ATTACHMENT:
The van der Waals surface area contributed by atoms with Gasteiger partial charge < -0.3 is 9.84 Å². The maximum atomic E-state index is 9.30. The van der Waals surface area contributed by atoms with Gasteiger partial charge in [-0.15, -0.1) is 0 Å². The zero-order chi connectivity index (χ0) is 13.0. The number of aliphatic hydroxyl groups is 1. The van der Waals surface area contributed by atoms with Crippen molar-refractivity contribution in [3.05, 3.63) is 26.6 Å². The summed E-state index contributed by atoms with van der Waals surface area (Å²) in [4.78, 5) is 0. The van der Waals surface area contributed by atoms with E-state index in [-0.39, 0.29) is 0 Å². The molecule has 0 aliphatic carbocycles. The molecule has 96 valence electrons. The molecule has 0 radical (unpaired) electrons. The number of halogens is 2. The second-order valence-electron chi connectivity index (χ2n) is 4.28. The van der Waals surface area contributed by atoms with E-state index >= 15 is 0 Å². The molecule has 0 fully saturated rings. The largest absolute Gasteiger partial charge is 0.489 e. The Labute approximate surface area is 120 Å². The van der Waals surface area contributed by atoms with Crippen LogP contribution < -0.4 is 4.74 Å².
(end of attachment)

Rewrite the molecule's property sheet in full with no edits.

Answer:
The van der Waals surface area contributed by atoms with Gasteiger partial charge < -0.3 is 9.84 Å². The maximum atomic E-state index is 9.30. The van der Waals surface area contributed by atoms with Gasteiger partial charge in [-0.15, -0.1) is 0 Å². The zero-order chi connectivity index (χ0) is 13.0. The number of aliphatic hydroxyl groups is 1. The van der Waals surface area contributed by atoms with Crippen molar-refractivity contribution in [3.05, 3.63) is 26.6 Å². The summed E-state index contributed by atoms with van der Waals surface area (Å²) in [4.78, 5) is 0. The van der Waals surface area contributed by atoms with E-state index in [-0.39, 0.29) is 0 Å². The molecule has 0 aliphatic carbocycles. The molecule has 96 valence electrons. The molecule has 0 radical (unpaired) electrons. The number of halogens is 2. The second-order valence-electron chi connectivity index (χ2n) is 4.28. The van der Waals surface area contributed by atoms with E-state index >= 15 is 0 Å². The molecule has 0 fully saturated rings. The largest absolute Gasteiger partial charge is 0.489 e. The Labute approximate surface area is 120 Å². The van der Waals surface area contributed by atoms with Crippen LogP contribution < -0.4 is 4.74 Å².